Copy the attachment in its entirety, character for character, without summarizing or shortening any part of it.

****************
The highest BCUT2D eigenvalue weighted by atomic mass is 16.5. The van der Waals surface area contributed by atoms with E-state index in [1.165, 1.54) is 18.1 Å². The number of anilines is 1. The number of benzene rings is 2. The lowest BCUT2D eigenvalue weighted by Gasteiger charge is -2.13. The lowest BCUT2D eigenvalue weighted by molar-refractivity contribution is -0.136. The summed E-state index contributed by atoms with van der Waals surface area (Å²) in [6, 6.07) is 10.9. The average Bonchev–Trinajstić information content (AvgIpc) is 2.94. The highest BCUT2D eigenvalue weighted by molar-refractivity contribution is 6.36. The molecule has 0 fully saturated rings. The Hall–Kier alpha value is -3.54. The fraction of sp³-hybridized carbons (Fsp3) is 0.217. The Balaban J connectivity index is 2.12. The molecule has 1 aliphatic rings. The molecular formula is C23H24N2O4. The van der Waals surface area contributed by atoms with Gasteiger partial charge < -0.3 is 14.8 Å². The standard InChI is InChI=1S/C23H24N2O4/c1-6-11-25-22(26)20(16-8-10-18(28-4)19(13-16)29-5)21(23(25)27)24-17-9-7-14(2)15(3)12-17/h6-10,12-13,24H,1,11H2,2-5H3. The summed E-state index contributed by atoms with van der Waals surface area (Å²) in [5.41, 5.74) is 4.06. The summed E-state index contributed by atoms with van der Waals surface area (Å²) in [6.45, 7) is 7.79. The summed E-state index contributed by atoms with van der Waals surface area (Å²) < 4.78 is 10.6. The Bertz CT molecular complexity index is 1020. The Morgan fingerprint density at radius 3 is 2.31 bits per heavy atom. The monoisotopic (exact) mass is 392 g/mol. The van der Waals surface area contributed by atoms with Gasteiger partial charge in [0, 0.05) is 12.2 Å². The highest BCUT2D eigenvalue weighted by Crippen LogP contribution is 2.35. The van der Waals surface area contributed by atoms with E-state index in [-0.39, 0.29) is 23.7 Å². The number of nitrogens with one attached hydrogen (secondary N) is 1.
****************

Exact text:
The highest BCUT2D eigenvalue weighted by atomic mass is 16.5. The van der Waals surface area contributed by atoms with E-state index in [1.165, 1.54) is 18.1 Å². The number of anilines is 1. The number of benzene rings is 2. The lowest BCUT2D eigenvalue weighted by Gasteiger charge is -2.13. The lowest BCUT2D eigenvalue weighted by molar-refractivity contribution is -0.136. The summed E-state index contributed by atoms with van der Waals surface area (Å²) in [6, 6.07) is 10.9. The average Bonchev–Trinajstić information content (AvgIpc) is 2.94. The highest BCUT2D eigenvalue weighted by molar-refractivity contribution is 6.36. The molecule has 0 fully saturated rings. The Hall–Kier alpha value is -3.54. The fraction of sp³-hybridized carbons (Fsp3) is 0.217. The Balaban J connectivity index is 2.12. The molecule has 1 aliphatic rings. The molecular formula is C23H24N2O4. The van der Waals surface area contributed by atoms with Gasteiger partial charge < -0.3 is 14.8 Å². The standard InChI is InChI=1S/C23H24N2O4/c1-6-11-25-22(26)20(16-8-10-18(28-4)19(13-16)29-5)21(23(25)27)24-17-9-7-14(2)15(3)12-17/h6-10,12-13,24H,1,11H2,2-5H3. The summed E-state index contributed by atoms with van der Waals surface area (Å²) in [5.41, 5.74) is 4.06. The summed E-state index contributed by atoms with van der Waals surface area (Å²) in [6.45, 7) is 7.79. The summed E-state index contributed by atoms with van der Waals surface area (Å²) < 4.78 is 10.6. The Bertz CT molecular complexity index is 1020. The Morgan fingerprint density at radius 3 is 2.31 bits per heavy atom. The monoisotopic (exact) mass is 392 g/mol. The van der Waals surface area contributed by atoms with Gasteiger partial charge in [0, 0.05) is 12.2 Å². The highest BCUT2D eigenvalue weighted by Crippen LogP contribution is 2.35. The van der Waals surface area contributed by atoms with E-state index in [-0.39, 0.29) is 23.7 Å². The number of nitrogens with one attached hydrogen (secondary N) is 1.